Converting Oracle Schemas (OracleToSQL)
Published: April 1, 2016
After you have connected to Oracle, connected to SQL Server, and set project and data mapping options, you can convert Oracle database objects to SQL Server database objects.
Converting database objects takes the object definitions from Oracle, converts them to similar SQL Server objects, and then loads this information into the SSMA metadata. It does not load the information into the instance of SQL Server. You can then view the objects and their properties by using the SQL Server Metadata Explorer.
During the conversion, SSMA prints output messages to the Output pane and error messages to the Error List pane. Use the output and error information to determine whether you have to modify your Oracle databases or your conversion process to obtain the desired conversion results.
Before converting objects, review the project conversion options in the Project Settings dialog box. By using this dialog box, you can set how SSMA converts functions and global variables. For more information, see Project Settings (Conversion) (OracleToSQL).
The following table shows which Oracle objects are converted, and the resulting SQL Server objects:
|Oracle Objects||Resulting SQL Server Objects|
|Functions||If the function can be directly converted to Transact-SQL, SSMA creates a function.|
In some cases, the function must be converted to a stored procedure. In this case, SSMA creates a stored procedure and a function that calls the stored procedure.
|Procedures||If the procedure can be directly converted to Transact-SQL, SSMA creates a stored procedure.|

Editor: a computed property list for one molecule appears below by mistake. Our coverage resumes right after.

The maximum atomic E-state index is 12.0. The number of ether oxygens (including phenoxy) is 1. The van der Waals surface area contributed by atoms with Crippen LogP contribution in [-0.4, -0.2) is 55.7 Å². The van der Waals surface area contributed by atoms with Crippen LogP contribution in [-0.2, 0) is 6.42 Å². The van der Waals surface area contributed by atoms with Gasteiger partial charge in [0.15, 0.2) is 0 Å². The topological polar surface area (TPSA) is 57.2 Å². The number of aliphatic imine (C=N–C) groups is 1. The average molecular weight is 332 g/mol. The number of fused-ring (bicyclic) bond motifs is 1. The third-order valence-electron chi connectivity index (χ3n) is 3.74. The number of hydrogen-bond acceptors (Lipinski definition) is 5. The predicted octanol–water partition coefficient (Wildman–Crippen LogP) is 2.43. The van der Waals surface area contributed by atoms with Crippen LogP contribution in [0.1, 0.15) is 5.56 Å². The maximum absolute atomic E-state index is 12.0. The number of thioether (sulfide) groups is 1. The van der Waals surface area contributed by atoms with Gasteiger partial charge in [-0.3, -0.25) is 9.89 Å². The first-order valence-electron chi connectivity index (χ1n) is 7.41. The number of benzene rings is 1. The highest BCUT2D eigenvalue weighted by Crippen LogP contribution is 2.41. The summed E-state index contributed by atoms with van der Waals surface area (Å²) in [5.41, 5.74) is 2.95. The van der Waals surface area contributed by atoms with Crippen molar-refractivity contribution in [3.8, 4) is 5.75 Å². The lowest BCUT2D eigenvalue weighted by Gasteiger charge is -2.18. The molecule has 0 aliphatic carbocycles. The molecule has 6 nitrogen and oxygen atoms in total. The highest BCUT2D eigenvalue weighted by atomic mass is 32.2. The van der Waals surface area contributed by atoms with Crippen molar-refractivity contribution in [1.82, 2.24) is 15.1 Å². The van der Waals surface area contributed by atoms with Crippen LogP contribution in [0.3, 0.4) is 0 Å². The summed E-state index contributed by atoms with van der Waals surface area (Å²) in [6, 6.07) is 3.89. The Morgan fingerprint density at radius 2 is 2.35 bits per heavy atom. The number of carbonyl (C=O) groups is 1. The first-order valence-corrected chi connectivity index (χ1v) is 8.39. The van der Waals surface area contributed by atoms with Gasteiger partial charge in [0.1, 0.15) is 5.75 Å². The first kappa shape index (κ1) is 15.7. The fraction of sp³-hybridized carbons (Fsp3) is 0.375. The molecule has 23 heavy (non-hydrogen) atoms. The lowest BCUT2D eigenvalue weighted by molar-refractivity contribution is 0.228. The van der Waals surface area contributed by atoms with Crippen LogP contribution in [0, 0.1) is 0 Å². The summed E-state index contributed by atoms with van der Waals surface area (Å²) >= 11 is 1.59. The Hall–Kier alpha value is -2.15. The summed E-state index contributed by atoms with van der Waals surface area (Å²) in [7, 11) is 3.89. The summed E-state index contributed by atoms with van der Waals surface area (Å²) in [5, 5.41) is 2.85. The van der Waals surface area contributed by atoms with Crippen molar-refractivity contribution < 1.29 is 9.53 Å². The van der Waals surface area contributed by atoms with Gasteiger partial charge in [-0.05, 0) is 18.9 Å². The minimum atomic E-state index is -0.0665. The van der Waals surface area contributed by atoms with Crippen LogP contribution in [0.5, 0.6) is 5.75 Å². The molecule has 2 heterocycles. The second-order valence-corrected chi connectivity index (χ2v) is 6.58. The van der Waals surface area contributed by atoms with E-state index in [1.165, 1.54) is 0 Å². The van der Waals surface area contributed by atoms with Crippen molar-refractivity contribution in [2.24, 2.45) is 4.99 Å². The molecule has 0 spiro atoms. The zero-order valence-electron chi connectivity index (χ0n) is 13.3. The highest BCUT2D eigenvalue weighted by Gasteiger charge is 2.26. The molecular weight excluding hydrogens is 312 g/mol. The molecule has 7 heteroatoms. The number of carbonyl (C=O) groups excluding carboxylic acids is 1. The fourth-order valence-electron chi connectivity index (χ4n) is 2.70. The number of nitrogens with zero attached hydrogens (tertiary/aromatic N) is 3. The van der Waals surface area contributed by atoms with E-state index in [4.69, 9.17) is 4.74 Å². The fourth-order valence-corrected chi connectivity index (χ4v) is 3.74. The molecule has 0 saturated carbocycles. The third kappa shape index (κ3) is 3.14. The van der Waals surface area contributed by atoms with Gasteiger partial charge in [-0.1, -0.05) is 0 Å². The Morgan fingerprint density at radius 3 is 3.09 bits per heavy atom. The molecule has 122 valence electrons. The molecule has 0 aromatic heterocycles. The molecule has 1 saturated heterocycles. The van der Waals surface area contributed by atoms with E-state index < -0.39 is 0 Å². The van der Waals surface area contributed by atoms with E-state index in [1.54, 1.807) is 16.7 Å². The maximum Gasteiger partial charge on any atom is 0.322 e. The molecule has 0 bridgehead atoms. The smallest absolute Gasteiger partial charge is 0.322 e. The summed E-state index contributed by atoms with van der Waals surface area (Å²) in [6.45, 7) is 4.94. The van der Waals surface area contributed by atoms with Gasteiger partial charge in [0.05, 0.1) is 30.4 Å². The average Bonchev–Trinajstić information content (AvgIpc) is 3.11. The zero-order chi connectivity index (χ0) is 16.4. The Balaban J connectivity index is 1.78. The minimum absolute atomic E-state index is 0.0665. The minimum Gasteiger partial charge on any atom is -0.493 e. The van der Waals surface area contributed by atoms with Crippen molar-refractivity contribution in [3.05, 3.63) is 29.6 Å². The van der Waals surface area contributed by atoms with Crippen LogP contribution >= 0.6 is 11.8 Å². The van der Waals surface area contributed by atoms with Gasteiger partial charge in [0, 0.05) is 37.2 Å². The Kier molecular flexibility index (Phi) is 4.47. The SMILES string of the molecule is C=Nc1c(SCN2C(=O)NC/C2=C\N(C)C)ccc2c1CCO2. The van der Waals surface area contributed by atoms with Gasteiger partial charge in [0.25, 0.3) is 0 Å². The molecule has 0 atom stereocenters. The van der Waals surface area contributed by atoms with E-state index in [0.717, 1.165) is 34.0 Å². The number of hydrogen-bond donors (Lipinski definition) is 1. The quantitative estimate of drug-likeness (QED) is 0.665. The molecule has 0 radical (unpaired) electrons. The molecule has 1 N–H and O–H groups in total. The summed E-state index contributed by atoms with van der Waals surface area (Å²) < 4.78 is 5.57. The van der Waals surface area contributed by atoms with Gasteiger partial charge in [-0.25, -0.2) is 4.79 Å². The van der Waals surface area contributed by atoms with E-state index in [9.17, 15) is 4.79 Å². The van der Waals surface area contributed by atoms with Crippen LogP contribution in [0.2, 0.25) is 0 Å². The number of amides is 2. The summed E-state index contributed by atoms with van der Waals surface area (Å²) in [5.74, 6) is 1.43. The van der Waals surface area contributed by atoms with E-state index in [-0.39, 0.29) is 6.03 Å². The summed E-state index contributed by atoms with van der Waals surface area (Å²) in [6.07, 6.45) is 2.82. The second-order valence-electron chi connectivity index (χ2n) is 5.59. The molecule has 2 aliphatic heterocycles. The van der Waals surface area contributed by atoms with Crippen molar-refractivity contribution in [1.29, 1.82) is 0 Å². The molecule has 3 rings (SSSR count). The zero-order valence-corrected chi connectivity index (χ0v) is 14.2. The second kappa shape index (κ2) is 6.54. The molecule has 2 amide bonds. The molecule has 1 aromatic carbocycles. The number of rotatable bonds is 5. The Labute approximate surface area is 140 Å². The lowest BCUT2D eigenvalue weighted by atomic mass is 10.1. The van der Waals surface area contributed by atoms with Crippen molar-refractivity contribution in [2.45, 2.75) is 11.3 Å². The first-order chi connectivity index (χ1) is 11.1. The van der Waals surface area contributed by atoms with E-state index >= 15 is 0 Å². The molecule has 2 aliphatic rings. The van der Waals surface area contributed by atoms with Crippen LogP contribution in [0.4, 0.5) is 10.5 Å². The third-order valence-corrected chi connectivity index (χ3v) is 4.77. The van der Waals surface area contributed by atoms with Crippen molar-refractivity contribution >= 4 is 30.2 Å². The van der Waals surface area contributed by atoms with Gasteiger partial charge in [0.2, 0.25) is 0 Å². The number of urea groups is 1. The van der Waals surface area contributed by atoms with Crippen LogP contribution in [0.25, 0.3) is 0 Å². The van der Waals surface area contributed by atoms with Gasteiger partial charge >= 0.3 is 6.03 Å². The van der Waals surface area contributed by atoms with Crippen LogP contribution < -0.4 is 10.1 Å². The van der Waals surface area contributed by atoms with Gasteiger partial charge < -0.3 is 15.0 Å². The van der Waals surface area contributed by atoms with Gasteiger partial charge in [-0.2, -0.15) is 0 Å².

In some cases a stored procedure must be called in an autonomous transaction. In this case, SSMA creates two stored procedures: one that implements the procedure, and another that is used for calling the implementing stored procedure.
|Packages||SSMA creates a set of stored procedures and functions that are unified by similar object names.|
|Sequences||SSMA creates sequence objects (SQL Server 2012 or SQL Server 2014) or emulates Oracle sequences.|
|Tables with dependent objects such as indexes and triggers||SSMA creates tables with dependent objects.|
|View with dependent objects, such as triggers||SSMA creates views with dependent objects.|
|Materialized Views||SSMA creates indexed views on SQL server with some exceptions. Conversion will fail if the materialized view includes one or more of the following constructs:|
Non deterministic field / function / expression in SELECT, WHERE or GROUP BY clauses
Usage of Float column in SELECT*, WHERE or GROUP BY clauses (special case of previous issue)
Custom data type (incl. nested tables)
OUTER joins (LEFT, RIGHT, or FULL)
Subquery, other view
OVER, RANK, LEAD, LOG
UNION, MINUS, INTERSECT
|Trigger||SSMA creates triggers based on the following rules:|
BEFORE triggers are converted to INSTEAD OF triggers.
AFTER triggers are converted to AFTER triggers.
INSTEAD OF triggers are converted to INSTEAD OF triggers. Multiple INSTEAD OF triggers defined on the same operation are combined into one trigger.
Row-level triggers are emulated using cursors.
Cascading triggers are converted into multiple individual triggers.
|Synonyms||Synonyms are created for the following object types:|
Tables and object tables
Views and object views
Synonyms for the following objects are resolved and replaced by direct object references:
Java class schema objects
User-defined object types
Synonyms for another synonym cannot be migrated and will be marked as errors.
Synonyms are not created for Materialized views.